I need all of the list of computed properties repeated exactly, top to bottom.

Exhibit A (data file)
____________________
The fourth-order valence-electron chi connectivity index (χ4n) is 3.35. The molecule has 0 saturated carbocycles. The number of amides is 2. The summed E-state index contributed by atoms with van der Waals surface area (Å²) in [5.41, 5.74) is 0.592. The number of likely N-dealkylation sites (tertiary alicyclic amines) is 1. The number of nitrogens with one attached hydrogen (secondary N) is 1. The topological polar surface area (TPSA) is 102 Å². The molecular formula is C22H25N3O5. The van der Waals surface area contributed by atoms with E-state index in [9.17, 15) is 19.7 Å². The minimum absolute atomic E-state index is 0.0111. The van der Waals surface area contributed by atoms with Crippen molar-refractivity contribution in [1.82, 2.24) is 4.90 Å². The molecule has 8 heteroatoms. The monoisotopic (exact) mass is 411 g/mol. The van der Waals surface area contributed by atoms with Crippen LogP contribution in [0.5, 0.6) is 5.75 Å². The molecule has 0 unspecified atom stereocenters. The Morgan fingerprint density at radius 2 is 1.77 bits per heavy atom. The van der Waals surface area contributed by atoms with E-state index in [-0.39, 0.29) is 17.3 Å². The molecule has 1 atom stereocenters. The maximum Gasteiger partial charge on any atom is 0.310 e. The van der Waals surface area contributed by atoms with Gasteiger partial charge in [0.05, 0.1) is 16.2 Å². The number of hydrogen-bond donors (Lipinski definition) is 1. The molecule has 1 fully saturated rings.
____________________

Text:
The fourth-order valence-electron chi connectivity index (χ4n) is 3.35. The molecule has 0 saturated carbocycles. The number of amides is 2. The summed E-state index contributed by atoms with van der Waals surface area (Å²) in [5.41, 5.74) is 0.592. The number of likely N-dealkylation sites (tertiary alicyclic amines) is 1. The number of nitrogens with one attached hydrogen (secondary N) is 1. The topological polar surface area (TPSA) is 102 Å². The molecular formula is C22H25N3O5. The van der Waals surface area contributed by atoms with E-state index in [9.17, 15) is 19.7 Å². The minimum absolute atomic E-state index is 0.0111. The van der Waals surface area contributed by atoms with Crippen molar-refractivity contribution in [1.82, 2.24) is 4.90 Å². The molecule has 8 heteroatoms. The monoisotopic (exact) mass is 411 g/mol. The van der Waals surface area contributed by atoms with Crippen LogP contribution in [0.5, 0.6) is 5.75 Å². The molecule has 0 unspecified atom stereocenters. The Morgan fingerprint density at radius 2 is 1.77 bits per heavy atom. The van der Waals surface area contributed by atoms with E-state index in [-0.39, 0.29) is 17.3 Å². The molecule has 1 atom stereocenters. The maximum Gasteiger partial charge on any atom is 0.310 e. The van der Waals surface area contributed by atoms with Gasteiger partial charge in [0.05, 0.1) is 16.2 Å². The number of hydrogen-bond donors (Lipinski definition) is 1. The molecule has 1 fully saturated rings.